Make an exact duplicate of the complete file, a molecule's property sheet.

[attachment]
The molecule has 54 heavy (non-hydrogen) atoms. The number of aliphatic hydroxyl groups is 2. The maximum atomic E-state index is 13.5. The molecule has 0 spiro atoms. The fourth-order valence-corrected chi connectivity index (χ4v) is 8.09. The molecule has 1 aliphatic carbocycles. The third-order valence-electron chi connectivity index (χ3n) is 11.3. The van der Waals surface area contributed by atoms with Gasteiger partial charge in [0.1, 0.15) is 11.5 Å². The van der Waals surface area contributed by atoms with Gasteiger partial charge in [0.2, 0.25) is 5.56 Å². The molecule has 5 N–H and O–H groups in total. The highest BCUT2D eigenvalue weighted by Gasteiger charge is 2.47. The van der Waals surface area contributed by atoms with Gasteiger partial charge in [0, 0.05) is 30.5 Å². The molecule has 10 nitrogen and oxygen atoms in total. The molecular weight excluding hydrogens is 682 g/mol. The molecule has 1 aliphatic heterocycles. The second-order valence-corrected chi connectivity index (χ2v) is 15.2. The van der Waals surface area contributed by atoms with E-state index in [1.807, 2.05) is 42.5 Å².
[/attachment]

The molecule has 54 heavy (non-hydrogen) atoms. The number of aliphatic hydroxyl groups is 2. The maximum atomic E-state index is 13.5. The molecule has 0 spiro atoms. The fourth-order valence-corrected chi connectivity index (χ4v) is 8.09. The molecule has 1 aliphatic carbocycles. The third-order valence-electron chi connectivity index (χ3n) is 11.3. The van der Waals surface area contributed by atoms with Gasteiger partial charge in [0.1, 0.15) is 11.5 Å². The van der Waals surface area contributed by atoms with Gasteiger partial charge in [0.2, 0.25) is 5.56 Å². The molecule has 5 N–H and O–H groups in total. The highest BCUT2D eigenvalue weighted by Gasteiger charge is 2.47. The van der Waals surface area contributed by atoms with Gasteiger partial charge in [0, 0.05) is 30.5 Å². The molecule has 10 nitrogen and oxygen atoms in total. The molecular weight excluding hydrogens is 682 g/mol. The molecule has 1 aliphatic heterocycles. The second-order valence-corrected chi connectivity index (χ2v) is 15.2. The van der Waals surface area contributed by atoms with E-state index in [1.807, 2.05) is 42.5 Å².